As an example, PROS Holdings, Inc. (NYSE:PRO) has shown relative increases in AE that suppress current period operating margin and may be used to spring load performance once profitability milestones are reached. The company is a SAAS business services provider with sales, quoting, and pricing management solutions.  While the company is still currently loss-making, PRO has recognized a 45.0% YOY increase in payroll and other benefits as well as more than doubling of accrued liabilities (+139.3% YOY). Illustrated below, combined AE accounts relative to sales and adjusted operating expense have increased consistently while simultaneously benefiting CFOA (no cash outlay) and suppressing operating margin. Going forward, the company may be more capable of improving its operating margin by less aggressively booking these expenses in future periods which could help with an expected profitability inflection. In fact, as estimates currently stand, PRO is expected to produce positive non-GAAP net income in Q4 2020 and may well be able to achieve that with the help of more normalized expense recognition.

PROS accounting chart

Unlike the initial non-cash impact of increases to accrued expense, with prepaid expense and other current assets (OCA), the firm expends cash to create a balance sheet account that is then recognized on the income statement over the next 12-month period. For an indication of sustainable operating margin, we would look for these accounts to maintain a relatively stable or declining relationship with adjusted operating expense. In the case of a dwindling prepaid expense and OCA-to-OpEx ratio, there may be less expense flowing from the asset account to the income statement in future periods and could indicate a tailwind to operating margin expansion. At a minimum, a declining trend in this ratio indicates a tighter expense recognition linkage and a potential indication of sustainable future earnings. This clearly differs from a situation with a rising ratio, which indicates a potential push of current operating expense to later quarters (i.e., prepaid rent for which the company receives a month of benefit in the quarter but four months of expense in the subsequent 3M period).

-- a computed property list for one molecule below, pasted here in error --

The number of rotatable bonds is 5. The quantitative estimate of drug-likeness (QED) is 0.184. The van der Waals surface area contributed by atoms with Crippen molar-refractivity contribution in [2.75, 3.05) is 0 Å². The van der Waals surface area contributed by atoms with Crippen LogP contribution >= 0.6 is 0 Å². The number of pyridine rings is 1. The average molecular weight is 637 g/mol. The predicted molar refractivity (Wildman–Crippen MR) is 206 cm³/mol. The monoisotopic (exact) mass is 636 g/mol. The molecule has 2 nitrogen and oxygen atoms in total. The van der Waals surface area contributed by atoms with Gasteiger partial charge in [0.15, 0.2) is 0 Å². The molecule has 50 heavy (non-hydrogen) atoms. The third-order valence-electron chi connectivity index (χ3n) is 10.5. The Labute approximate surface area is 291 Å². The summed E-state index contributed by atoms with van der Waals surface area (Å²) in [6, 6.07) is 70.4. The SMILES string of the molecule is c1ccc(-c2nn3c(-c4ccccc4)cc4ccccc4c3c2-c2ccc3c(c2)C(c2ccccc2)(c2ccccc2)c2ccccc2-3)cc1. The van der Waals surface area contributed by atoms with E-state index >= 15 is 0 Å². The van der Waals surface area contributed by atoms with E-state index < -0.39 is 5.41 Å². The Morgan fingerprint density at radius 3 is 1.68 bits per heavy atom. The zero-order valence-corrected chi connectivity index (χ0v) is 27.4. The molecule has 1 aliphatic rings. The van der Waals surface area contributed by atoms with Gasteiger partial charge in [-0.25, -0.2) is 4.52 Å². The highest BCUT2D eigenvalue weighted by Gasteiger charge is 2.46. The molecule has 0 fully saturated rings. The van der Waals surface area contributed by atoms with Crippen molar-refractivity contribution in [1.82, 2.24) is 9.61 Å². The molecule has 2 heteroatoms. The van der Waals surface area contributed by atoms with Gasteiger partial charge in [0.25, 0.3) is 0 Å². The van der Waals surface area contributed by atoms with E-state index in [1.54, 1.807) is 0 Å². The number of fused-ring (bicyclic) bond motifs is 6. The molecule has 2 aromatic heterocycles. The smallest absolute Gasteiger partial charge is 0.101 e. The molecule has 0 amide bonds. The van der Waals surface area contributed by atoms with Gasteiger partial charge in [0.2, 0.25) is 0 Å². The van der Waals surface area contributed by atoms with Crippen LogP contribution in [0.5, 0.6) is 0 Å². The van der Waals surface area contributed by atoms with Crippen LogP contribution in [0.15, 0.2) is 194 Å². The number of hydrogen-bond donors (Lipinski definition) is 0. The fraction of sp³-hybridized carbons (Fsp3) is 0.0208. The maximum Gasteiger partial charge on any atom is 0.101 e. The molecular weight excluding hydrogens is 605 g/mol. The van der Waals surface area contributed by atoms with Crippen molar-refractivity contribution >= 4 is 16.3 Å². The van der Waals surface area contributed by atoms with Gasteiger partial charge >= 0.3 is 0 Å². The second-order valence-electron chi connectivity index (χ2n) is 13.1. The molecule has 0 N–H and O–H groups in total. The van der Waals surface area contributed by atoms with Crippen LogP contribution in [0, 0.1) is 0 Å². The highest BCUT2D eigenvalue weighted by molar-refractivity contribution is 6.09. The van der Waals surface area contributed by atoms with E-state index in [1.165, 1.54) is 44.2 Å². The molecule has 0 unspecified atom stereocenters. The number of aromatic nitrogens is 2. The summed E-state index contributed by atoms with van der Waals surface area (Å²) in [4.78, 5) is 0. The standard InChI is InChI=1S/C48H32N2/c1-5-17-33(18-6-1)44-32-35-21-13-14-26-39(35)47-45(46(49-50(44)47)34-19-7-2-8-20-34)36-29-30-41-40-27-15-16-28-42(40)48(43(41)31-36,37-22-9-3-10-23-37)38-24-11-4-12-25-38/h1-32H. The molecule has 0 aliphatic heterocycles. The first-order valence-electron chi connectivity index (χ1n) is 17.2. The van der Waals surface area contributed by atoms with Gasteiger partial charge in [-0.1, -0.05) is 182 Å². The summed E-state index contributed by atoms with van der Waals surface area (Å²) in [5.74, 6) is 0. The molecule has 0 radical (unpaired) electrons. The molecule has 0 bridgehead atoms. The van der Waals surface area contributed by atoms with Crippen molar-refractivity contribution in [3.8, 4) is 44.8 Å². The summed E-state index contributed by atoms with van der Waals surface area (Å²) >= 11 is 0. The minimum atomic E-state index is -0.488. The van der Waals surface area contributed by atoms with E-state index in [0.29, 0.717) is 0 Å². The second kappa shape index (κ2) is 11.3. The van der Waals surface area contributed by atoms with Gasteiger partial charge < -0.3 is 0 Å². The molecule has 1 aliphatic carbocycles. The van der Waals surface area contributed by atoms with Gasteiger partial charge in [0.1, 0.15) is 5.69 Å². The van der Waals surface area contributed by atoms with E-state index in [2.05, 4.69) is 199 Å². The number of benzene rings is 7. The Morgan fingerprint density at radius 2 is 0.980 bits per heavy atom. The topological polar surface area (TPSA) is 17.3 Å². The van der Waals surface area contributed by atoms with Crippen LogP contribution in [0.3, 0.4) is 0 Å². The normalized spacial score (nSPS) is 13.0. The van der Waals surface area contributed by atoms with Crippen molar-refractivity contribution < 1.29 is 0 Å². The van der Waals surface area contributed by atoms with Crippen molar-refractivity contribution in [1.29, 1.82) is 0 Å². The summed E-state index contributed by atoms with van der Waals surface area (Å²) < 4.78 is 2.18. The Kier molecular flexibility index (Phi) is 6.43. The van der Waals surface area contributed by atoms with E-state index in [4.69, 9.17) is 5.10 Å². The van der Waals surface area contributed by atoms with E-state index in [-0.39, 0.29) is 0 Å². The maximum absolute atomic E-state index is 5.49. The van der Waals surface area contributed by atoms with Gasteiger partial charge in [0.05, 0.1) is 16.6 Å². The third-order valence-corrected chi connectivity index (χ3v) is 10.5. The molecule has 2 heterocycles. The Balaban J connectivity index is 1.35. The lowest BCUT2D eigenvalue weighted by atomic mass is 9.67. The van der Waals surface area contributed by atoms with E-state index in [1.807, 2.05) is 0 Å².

As an example of conservative accounting of prepaid expenses and other current assets, Franklin Electric Co., Inc. (NasdaqGS:FELE) has shown a consistently improving ratio of other current assets relative to both adjusted OpEx and revenue (as illustrated below) over the past five years. The company does not break out prepaid expenses in detail, but the current nature of these accounts merits similar treatment in regard to earnings quality analysis. FELE is a liquid pumping system manufacturer and distributor and should have very few expenses that need to be paid in advance of the benefit received.